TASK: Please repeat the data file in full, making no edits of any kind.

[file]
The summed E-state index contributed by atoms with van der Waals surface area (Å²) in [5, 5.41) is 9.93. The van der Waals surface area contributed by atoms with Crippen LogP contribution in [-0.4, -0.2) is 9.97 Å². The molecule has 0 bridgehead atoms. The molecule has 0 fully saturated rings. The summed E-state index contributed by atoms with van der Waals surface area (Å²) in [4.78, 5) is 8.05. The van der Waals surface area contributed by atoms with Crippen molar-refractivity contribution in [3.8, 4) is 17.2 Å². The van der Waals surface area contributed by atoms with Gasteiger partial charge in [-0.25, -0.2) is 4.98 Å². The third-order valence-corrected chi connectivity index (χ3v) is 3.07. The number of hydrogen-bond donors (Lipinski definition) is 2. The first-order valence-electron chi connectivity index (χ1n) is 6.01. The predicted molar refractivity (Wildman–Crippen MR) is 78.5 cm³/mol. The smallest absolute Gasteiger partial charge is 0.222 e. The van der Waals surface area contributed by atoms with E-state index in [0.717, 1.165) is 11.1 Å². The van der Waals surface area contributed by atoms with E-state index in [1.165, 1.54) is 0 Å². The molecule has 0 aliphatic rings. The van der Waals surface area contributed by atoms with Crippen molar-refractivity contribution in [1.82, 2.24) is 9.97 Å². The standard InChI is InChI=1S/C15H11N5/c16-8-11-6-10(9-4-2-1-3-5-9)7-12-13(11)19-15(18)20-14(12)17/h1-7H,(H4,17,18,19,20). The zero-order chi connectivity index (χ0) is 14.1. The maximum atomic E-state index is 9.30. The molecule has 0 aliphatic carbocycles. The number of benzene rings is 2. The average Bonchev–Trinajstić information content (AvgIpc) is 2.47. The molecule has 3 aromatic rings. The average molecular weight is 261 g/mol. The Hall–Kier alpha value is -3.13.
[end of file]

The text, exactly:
The summed E-state index contributed by atoms with van der Waals surface area (Å²) in [5, 5.41) is 9.93. The van der Waals surface area contributed by atoms with Crippen LogP contribution in [-0.4, -0.2) is 9.97 Å². The molecule has 0 bridgehead atoms. The molecule has 0 fully saturated rings. The summed E-state index contributed by atoms with van der Waals surface area (Å²) in [4.78, 5) is 8.05. The van der Waals surface area contributed by atoms with Crippen molar-refractivity contribution in [3.8, 4) is 17.2 Å². The van der Waals surface area contributed by atoms with Gasteiger partial charge in [-0.25, -0.2) is 4.98 Å². The third-order valence-corrected chi connectivity index (χ3v) is 3.07. The number of hydrogen-bond donors (Lipinski definition) is 2. The first-order valence-electron chi connectivity index (χ1n) is 6.01. The predicted molar refractivity (Wildman–Crippen MR) is 78.5 cm³/mol. The smallest absolute Gasteiger partial charge is 0.222 e. The van der Waals surface area contributed by atoms with E-state index in [0.717, 1.165) is 11.1 Å². The van der Waals surface area contributed by atoms with E-state index in [1.165, 1.54) is 0 Å². The molecule has 0 aliphatic rings. The van der Waals surface area contributed by atoms with Crippen molar-refractivity contribution in [1.82, 2.24) is 9.97 Å². The standard InChI is InChI=1S/C15H11N5/c16-8-11-6-10(9-4-2-1-3-5-9)7-12-13(11)19-15(18)20-14(12)17/h1-7H,(H4,17,18,19,20). The zero-order chi connectivity index (χ0) is 14.1. The maximum atomic E-state index is 9.30. The molecule has 0 aliphatic carbocycles. The number of benzene rings is 2. The average Bonchev–Trinajstić information content (AvgIpc) is 2.47. The molecule has 3 aromatic rings. The average molecular weight is 261 g/mol. The Hall–Kier alpha value is -3.13.